Protect fliers or airlines? India’s dilemma as airfares to Singapore, Gulf soar


Raghav Mahobe

19 reads

Raghav Mahobe

19 reads

As limited capacity and steep rise in fares to some of the most sought-after destinations in the Middle East and Southeast Asia may suggest revising India’s air service agreements to these routes as logical, domestic carriers’ interests and airport constraints call for a more careful approach.

April 30, 2024


Key Takeaways

  • India has repeatedly refused to update bilateral air service agreements for many popular international destinations like Dubai and Singapore
  • This has led to nearly exhausted seat capacities on many such short-haul routes, with airfares for these destinations soaring
  • If bilaterals are revised, the carriers and the government worry the former will lose ground to major foreign carriers who dominate India’s international air travel market
  • To break the deadlock, experts suggest careful, balanced renegotiations of bilateral rights and focusing on increasing capacity from smaller airports

India is gearing up for what could be its busiest summer air travel season yet. While some reports suggest online travel firms have experienced nearly 150% growth in travel searches, international travel is seeing demand rise by as much as 15-20%.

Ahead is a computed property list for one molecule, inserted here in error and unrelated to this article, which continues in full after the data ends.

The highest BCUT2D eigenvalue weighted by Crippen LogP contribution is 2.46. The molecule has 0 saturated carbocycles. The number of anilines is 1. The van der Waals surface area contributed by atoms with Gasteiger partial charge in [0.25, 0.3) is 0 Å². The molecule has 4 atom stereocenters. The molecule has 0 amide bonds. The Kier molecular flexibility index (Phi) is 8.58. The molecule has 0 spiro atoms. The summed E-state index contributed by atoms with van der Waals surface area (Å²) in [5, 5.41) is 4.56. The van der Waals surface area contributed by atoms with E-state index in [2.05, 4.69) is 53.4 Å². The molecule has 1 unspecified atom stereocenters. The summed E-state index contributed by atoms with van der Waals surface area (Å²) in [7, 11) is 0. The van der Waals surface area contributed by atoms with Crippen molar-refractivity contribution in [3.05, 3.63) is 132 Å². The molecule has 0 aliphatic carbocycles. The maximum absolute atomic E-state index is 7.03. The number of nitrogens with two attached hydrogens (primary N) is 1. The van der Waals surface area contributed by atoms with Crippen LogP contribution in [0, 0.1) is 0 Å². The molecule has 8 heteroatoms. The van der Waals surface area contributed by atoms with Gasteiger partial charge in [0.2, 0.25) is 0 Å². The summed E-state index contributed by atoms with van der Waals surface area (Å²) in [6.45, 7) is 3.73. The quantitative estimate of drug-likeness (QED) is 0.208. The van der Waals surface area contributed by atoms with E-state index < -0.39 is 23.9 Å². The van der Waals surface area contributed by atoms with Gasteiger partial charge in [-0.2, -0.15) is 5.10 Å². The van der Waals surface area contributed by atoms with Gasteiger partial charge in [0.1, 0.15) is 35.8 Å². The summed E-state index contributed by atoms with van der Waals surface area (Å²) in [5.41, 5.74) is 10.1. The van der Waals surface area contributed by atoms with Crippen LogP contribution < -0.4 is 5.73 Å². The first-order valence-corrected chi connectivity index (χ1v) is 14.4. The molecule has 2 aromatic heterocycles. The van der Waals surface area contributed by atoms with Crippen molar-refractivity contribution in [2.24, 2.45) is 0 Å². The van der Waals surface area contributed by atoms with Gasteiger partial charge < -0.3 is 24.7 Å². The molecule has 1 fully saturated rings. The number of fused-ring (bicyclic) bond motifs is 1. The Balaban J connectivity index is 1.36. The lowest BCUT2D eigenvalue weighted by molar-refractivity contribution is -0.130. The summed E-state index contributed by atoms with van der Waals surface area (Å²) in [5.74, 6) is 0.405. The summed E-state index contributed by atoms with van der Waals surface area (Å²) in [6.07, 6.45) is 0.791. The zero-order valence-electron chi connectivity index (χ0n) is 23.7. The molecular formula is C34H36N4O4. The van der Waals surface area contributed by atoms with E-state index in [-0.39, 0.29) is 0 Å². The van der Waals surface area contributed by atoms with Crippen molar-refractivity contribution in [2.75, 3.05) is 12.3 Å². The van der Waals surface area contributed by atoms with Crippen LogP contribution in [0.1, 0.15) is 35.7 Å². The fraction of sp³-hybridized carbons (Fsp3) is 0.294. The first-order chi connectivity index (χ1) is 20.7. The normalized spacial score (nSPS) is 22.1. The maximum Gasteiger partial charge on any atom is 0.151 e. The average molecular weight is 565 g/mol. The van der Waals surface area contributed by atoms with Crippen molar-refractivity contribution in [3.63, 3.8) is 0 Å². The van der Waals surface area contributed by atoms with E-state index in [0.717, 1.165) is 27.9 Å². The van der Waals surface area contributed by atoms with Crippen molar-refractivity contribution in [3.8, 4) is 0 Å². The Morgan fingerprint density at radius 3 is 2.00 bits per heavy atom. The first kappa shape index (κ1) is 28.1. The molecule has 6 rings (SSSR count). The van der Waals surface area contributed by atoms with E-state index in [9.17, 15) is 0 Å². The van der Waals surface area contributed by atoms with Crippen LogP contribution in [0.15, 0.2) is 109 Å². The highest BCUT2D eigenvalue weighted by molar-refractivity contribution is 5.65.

While India’s international travel segment is still to breach its pre-pandemic high of nearly 64.2 million inbound and outbound passengers set in 2019, this may finally be the year it eclipses that number. In 2023, passengers inbound and outbound to India climbed to 63.9 million, with the quarter ended December seeing an impressive 19% jump compared to the same period in 2022.

Indians are also taking to new tourist destinations. Countries such as Vietnam, Kenya, and Azerbaijan all saw a 2-4X jump in passenger travel in the final quarter of 2023, as per government data. Indeed, to keep pace with the growing demand, India and Vietnam have started talks to increase the quota of seats under their bilateral air service agreement (BASA), according to reports from March.

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